Total Absolute GHG Emissions—Scope 1&2
Million Metric Tons (2020)

Pie chart showing Caterpillar’s Total Absolute GHG Emissions-Scope 1&2

New 2030 Goal

We have set a science-based Scope 1 and 2 goal to reduce our absolute greenhouse gas emissions from our operations by 30% from 2018 to 2030.

Energy 2020 Goal

Reduce energy intensity by 50% from 2006 to 2020

33% Operations energy intensity decreased 33% from
2006 to 2020, and increased 4% from 2019 to 2020.

Energy Intensity 3
Absolute gigajoules energy use/million
dollars of sales and revenues

Bar chart showing Caterpillar’s yearly energy intensity from 2017 through 2020 with the 2006 baseline and the 2020 goal

Total Energy Consumption 3
Absolute energy use million
gigajoules

Bar chart showing Caterpillar’s yearly total energy consumption from 2017 through 2020

Total Electricity Consumption
Sum of purchased and self-generated
electricity in million MWh

Bar chart showing Caterpillar’s yearly total electricity consumption from 2017 through 2020

Alternative/Renewable 2020 Goal

Use alternative/renewable
sources to meet 20% of our
energy needs by 2020 4, 5, 6

33% of our electrical energy
was from renewable or alternative
sources in 2020.

Alternative/Renewable Energy
Sum of alternative and renewable electrical
energy use/total electrical use x 100

Bar chart showing Caterpillar’s yearly use of alternative/renewable energy from 2017 through 2020 with the 2020 goal

Solar Turbines provide alternative energy technology that is powering some of the largest industries in the world, including some of our own facilities.

Supporting Our Customers

We are contributing to a reduced-carbon future through our continued investment in new products, technologies and services. We are helping our customers achieve their climate-related goals by providing products that facilitate fuel transition, increased operational efficiency and reduced emissions. Our innovations include a battery-powered, zero-emissions switcher locomotive and underground loader, as well as reciprocating engines and gas turbines that burn hydrogen blends, landfill gas and other biogases. We are also developing a variety of alternative power solutions to support a lower-carbon future, including battery-powered construction machines.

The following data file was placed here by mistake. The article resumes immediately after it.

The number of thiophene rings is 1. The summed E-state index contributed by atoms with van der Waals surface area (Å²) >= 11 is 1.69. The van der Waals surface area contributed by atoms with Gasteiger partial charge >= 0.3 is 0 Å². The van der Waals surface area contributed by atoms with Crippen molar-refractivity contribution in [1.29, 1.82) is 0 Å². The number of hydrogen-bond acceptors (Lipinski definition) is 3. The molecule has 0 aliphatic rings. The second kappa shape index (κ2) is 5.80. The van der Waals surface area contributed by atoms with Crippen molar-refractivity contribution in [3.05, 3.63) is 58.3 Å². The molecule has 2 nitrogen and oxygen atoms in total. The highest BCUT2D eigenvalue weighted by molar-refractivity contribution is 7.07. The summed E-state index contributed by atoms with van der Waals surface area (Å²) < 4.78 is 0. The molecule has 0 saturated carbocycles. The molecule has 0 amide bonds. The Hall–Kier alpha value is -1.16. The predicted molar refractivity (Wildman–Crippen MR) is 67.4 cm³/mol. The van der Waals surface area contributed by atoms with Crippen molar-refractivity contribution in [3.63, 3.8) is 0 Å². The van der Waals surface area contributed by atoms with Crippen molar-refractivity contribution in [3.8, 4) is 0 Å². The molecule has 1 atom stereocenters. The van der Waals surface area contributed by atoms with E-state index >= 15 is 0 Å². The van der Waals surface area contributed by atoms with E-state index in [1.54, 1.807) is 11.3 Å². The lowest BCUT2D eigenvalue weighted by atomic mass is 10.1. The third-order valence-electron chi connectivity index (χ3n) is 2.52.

The Evolution of Advanced Power Sources

Clean, efficient reciprocating engines

Making established power sources even more efficient and fuel-flexible (T4 Diesel, Natural Gas, Biodiesel, Biogas, Dynamic Gas Blending, Hydrogen Blends)

Pairing established power sources with new technologies in a hybrid format (Electric Drive, Battery, Photovoltaic, Microgrid)

Advanced technologies

Replacing established power sources with stand-alone new technologies (Energy Storage, Full Electric)

Aftermarket parts and service

Delivering remanufacture, repair, rebuild, retrofit and repower services (Remanufacturing, Rebuild, Repower, Retrofit Kits)

Many of our advanced power offerings are already at work on customer sites in each of our primary business segments, either complementing our existing engines or as stand-alone power delivery systems. Other solutions are in development to meet our customers’ climate-related goals and requirements for performance, durability and economic value:

Hover over an icon to reveal information.

Renewable Fuels

This includes reciprocating engines that run on biodiesel, biogas and hydrogen blends.

Fuel cells

Using renewable hydrogen fuel as a scalable electric power source. And, we are exploring the opportunities within fuel cells powered by renewable hydrogen for stationary and mobile equipment.

Electric & Hybrid Powertrains

Employing an electric drive transmission with power components. Examples of this technology include the D6 XE electric drive dozer and the 988K XE wheel loader, the company’s latest diesel electric drive construction machines, that improve fuel efficiency and productivity.

Batteries

Powering work with stored electrical energy. The EMD™ Joule locomotive is a new battery-powered, zero-emissions switcher locomotive that Progress Rail developed in collaboration with our customer Vale. The locomotive is commercially available in 2021. And, the R1700 Underground Load Haul Dump (LHD) Loader features battery electric power with zero emissions.